|Publication number||US5433441 A|
|Application number||US 08/155,997|
|Publication date||Jul 18, 1995|
|Filing date||Nov 22, 1993|
|Priority date||Nov 22, 1993|
|Publication number||08155997, 155997, US 5433441 A, US 5433441A, US-A-5433441, US5433441 A, US5433441A|
|Inventors||Christopher K. Olsen, Charles Tomasino|
|Original Assignee||Olsen; Christopher K., Tomasino; Charles|
|Export Citation||BiBTeX, EndNote, RefMan|
|Patent Citations (22), Referenced by (29), Classifications (9), Legal Events (4)|
|External Links: USPTO, USPTO Assignment, Espacenet|
1. Field of the Invention
The present invention relates to instruments used in the game of golf to strike and propel the golf ball, and more particularly a golf putter to strike and propel the golf ball to roll over a relatively smooth surface into a hole.
2. Description of the Prior Art
Since the game of golf began, many years ago, various different forms of golf putters have been used to propel the golf ball over the putting surface into the hole with the least number of times necessary to strike the ball. A number of these putters feature partially or generally cylindrical clubheads. These include U.S. Pat. No. 3,399,898, Sep. 3, 1968, C. A. Burkland; 3,430,963, Mar. 4, 1969, J. J. Wozniak, et. al; 3,909,005, Sep. 30, 1975, G. A. Piszel; 4,222,566, Sep. 16, 1980, T. R. Berry; 4,508,342, Apr. 2, 1985, R. C. Drake; 4,776,594, Oct. 11, 1988, J. F. Rango; 4,861,038, Aug. 29, 1989, G. J. Fucinato; 4,872,684, Oct. 10, 1989, S. A. Dippel; 4,881,737, Nov. 21, 1989, B. J. Mullins; 5,090,698, Feb. 25, 1992, T. A. Kleinfelter; and 5,193,806, Mar. 16, 1993, A. J. Burkley. (It should be noted that several of the putters described within these patents do not meet current United States Golf Association specifications.) These cylindrical clubheads impart forward rotational spin to the golf ball when they strike it; however, none are designed to maximize the potential balance, efficiency, and feel capabilities of the cylindrical clubhead design. In addition, no patents could be found which claim the new use of plumbing water pipes as materials for the construction of golf putter clubheads.
There are many different situations which must be overcome to get the golf ball into the hole. These include such factors as distance, undulations of the surface the ball must traverse, the direction the grass grows on that surface, and wind factors among others. Every advantage possible is needed to get the ball to go into the hole with the least number of times it has to be struck. However, with this instrument it will be easier to overcome these situations, and gain more of an advantage. Furthermore, the instrument described herein does comply with current United States Golf Association specifications and requirements.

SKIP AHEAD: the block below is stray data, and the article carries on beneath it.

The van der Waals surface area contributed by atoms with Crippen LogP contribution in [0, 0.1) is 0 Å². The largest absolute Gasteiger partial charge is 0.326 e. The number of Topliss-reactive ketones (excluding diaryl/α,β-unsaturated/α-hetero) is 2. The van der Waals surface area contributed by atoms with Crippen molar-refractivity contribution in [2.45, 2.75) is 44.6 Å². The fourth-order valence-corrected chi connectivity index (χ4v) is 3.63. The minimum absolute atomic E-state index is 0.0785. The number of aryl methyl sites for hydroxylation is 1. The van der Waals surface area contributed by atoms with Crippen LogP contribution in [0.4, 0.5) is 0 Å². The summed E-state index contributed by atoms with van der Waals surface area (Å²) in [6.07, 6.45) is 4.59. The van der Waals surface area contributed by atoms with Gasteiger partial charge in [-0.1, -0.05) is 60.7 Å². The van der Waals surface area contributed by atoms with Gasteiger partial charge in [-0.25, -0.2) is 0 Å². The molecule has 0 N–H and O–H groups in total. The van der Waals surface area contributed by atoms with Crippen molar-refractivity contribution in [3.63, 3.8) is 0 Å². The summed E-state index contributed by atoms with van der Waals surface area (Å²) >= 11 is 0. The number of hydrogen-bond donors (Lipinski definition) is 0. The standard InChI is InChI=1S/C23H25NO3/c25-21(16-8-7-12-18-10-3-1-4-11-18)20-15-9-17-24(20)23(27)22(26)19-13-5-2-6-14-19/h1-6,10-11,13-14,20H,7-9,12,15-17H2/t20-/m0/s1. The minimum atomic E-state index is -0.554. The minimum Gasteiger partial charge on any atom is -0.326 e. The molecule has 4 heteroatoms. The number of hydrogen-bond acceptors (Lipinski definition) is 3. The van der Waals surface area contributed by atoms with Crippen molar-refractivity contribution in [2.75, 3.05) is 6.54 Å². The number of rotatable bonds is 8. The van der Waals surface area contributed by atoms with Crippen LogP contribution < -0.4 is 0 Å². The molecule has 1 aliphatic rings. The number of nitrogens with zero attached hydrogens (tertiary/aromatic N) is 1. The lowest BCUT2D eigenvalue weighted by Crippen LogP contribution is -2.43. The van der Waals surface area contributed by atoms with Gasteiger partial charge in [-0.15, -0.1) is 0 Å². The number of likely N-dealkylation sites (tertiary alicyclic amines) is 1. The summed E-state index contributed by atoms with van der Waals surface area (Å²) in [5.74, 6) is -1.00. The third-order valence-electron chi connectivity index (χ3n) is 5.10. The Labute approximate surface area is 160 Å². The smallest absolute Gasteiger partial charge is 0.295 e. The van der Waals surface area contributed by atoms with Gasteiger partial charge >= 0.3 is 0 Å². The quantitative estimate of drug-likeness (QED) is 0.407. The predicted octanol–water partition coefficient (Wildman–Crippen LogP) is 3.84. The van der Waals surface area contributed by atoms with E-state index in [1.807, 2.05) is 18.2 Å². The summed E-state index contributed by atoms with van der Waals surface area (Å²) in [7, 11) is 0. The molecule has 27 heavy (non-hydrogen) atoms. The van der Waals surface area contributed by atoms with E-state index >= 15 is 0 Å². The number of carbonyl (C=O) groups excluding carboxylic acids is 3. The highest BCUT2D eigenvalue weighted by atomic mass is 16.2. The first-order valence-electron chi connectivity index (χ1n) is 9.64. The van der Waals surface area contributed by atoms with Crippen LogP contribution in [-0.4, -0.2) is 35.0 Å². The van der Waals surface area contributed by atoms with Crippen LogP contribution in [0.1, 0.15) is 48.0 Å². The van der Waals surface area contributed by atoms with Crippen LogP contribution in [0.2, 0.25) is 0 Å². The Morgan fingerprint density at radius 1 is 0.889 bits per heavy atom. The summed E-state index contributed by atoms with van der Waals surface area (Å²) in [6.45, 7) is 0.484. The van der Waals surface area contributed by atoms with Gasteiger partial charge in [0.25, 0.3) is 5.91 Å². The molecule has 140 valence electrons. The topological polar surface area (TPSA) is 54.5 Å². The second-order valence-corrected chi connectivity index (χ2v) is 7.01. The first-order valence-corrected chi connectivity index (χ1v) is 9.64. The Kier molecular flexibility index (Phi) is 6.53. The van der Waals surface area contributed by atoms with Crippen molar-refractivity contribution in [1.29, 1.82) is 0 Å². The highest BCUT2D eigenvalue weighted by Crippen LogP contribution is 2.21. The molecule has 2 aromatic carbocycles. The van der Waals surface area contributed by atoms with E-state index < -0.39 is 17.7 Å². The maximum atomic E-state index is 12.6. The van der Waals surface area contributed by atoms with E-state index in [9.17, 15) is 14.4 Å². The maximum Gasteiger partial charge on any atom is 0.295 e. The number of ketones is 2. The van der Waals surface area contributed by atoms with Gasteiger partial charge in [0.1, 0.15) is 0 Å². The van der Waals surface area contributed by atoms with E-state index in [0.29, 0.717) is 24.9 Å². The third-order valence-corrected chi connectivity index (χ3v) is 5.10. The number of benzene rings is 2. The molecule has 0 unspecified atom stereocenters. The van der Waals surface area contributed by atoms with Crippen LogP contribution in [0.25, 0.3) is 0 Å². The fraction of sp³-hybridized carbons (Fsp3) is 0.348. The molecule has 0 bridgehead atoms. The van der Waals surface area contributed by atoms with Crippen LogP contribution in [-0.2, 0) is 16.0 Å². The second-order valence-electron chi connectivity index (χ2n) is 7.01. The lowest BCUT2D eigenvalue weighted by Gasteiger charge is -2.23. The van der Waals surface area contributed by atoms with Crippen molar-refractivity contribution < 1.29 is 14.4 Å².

For better players, putting is the most important part of the game of golf. While a long drive which lands in the fairway or a well struck 5-iron drive which stops on the putting surface are both important and satisfying, good putting is necessary to convert overall solid play into low scores. Conversely, good putting can often salvage acceptable scores despite poor tee and/or approach shots, but, for better players, poor putting will almost certainly lead to unacceptably high scores.
Traditional putter designs featuring a flat ball striking surface have two primary disadvantages: 1) A lofted flat ball striking surface causes the ball to skid rather than roll forward immediately after impact, and 2) The loft of a flat ball striking surface will not remain constant. With respect to the second disadvantage, the loft will increase as the ball is placed further forward in the player's stance, and the loft will decrease as the ball is placed further back in the stance. The first disadvantage could conceivably be overcome by designing a putter with a flat ball striking surface which has no loft (wherein the flat ball striking surface is exactly perpendicular to the putting surface), but the second primary disadvantage can only be overcome by changing the shape of the ball striking surface itself. As shown in FIGS. 3 and 4, the cylindrical shaped head of the present golf putter invention encourages initial forward rotational spin when the ball is struck by the lower half of the cylinder. In addition, as shown in FIG. 4, the curved ball striking surface of the cylindrical clubhead also corrects the second primary disadvantage of traditional putters by providing a consistently shaped ball striking surface regardless of the placement of the golf ball within a player's stance.
2. Improved Balance
As mentioned in the description of the prior art, other golf putter inventions featuring generally or partially cylindrical clubheads are known to exist; however, none is designed to maximize the potential balance, efficiency, and feel capabilities of the cylindrical clubhead design. Balance is the most important aspect of any golf putter design. The size of the "sweet spot" of a properly balanced putter will be maximized and will be located in the center of the putter's ball striking surface. Proper balance is achieved by aligning the shaft of the putter with the center of the clubhead, a process referred to as "face balancing." This does not mean that the shaft must enter or pass through the center of the clubhead. FIGS. 5 and 6 show several possible means by which the shaft can be attached to the clubhead of the present invention whereby the putter will be face balanced.
3. Improved Efficiency